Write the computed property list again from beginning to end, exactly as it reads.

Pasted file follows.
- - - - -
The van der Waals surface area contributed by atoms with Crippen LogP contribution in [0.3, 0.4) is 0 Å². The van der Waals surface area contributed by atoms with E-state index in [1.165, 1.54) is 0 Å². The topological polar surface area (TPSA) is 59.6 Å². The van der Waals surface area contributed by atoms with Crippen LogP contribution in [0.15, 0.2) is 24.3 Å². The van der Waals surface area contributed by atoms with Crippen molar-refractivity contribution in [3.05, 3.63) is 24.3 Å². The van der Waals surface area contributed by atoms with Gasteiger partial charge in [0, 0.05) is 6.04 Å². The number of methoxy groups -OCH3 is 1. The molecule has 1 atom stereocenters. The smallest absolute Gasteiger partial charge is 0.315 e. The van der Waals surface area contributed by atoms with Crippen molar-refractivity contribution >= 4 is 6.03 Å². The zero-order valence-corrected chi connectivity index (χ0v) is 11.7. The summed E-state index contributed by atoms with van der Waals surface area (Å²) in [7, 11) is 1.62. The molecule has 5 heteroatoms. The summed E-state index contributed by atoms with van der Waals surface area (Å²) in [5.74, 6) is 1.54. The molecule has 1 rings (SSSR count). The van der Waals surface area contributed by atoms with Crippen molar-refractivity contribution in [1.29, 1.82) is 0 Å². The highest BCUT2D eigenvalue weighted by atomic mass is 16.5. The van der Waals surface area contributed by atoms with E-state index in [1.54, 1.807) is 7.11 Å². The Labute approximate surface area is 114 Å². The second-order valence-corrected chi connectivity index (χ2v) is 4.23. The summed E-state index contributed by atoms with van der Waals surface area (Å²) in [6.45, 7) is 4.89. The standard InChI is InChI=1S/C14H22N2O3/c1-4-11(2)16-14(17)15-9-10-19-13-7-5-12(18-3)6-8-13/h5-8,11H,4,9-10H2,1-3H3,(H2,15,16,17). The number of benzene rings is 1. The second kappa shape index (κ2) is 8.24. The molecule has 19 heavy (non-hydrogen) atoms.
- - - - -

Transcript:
The van der Waals surface area contributed by atoms with Crippen LogP contribution in [0.3, 0.4) is 0 Å². The van der Waals surface area contributed by atoms with E-state index in [1.165, 1.54) is 0 Å². The topological polar surface area (TPSA) is 59.6 Å². The van der Waals surface area contributed by atoms with Crippen LogP contribution in [0.15, 0.2) is 24.3 Å². The van der Waals surface area contributed by atoms with Crippen molar-refractivity contribution in [3.05, 3.63) is 24.3 Å². The van der Waals surface area contributed by atoms with Gasteiger partial charge in [0, 0.05) is 6.04 Å². The number of methoxy groups -OCH3 is 1. The molecule has 1 atom stereocenters. The smallest absolute Gasteiger partial charge is 0.315 e. The van der Waals surface area contributed by atoms with Crippen molar-refractivity contribution >= 4 is 6.03 Å². The zero-order valence-corrected chi connectivity index (χ0v) is 11.7. The summed E-state index contributed by atoms with van der Waals surface area (Å²) in [7, 11) is 1.62. The molecule has 5 heteroatoms. The summed E-state index contributed by atoms with van der Waals surface area (Å²) in [5.74, 6) is 1.54. The molecule has 1 rings (SSSR count). The van der Waals surface area contributed by atoms with Crippen molar-refractivity contribution in [1.29, 1.82) is 0 Å². The highest BCUT2D eigenvalue weighted by atomic mass is 16.5. The van der Waals surface area contributed by atoms with E-state index in [1.54, 1.807) is 7.11 Å². The Labute approximate surface area is 114 Å². The second-order valence-corrected chi connectivity index (χ2v) is 4.23. The summed E-state index contributed by atoms with van der Waals surface area (Å²) in [6.45, 7) is 4.89. The standard InChI is InChI=1S/C14H22N2O3/c1-4-11(2)16-14(17)15-9-10-19-13-7-5-12(18-3)6-8-13/h5-8,11H,4,9-10H2,1-3H3,(H2,15,16,17). The number of benzene rings is 1. The second kappa shape index (κ2) is 8.24. The molecule has 19 heavy (non-hydrogen) atoms.